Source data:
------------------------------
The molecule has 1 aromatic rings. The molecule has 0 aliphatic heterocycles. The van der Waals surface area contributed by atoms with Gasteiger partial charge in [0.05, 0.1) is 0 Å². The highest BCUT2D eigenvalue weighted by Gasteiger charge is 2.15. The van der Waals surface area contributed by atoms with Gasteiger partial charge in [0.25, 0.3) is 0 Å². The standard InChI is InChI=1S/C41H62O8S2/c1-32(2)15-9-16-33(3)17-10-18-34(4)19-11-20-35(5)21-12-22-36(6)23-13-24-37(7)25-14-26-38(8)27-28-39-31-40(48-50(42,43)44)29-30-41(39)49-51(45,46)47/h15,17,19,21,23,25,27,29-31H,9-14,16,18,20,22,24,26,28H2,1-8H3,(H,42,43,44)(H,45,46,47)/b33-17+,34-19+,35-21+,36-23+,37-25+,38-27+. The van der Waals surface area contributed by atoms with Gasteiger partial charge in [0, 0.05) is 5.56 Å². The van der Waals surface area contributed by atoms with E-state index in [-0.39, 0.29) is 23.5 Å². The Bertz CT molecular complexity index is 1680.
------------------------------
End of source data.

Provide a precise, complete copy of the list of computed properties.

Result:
The molecule has 1 aromatic rings. The molecule has 0 aliphatic heterocycles. The van der Waals surface area contributed by atoms with Gasteiger partial charge in [0.05, 0.1) is 0 Å². The highest BCUT2D eigenvalue weighted by Gasteiger charge is 2.15. The van der Waals surface area contributed by atoms with Gasteiger partial charge in [0.25, 0.3) is 0 Å². The standard InChI is InChI=1S/C41H62O8S2/c1-32(2)15-9-16-33(3)17-10-18-34(4)19-11-20-35(5)21-12-22-36(6)23-13-24-37(7)25-14-26-38(8)27-28-39-31-40(48-50(42,43)44)29-30-41(39)49-51(45,46)47/h15,17,19,21,23,25,27,29-31H,9-14,16,18,20,22,24,26,28H2,1-8H3,(H,42,43,44)(H,45,46,47)/b33-17+,34-19+,35-21+,36-23+,37-25+,38-27+. The van der Waals surface area contributed by atoms with Gasteiger partial charge in [0, 0.05) is 5.56 Å². The van der Waals surface area contributed by atoms with E-state index in [-0.39, 0.29) is 23.5 Å². The Bertz CT molecular complexity index is 1680.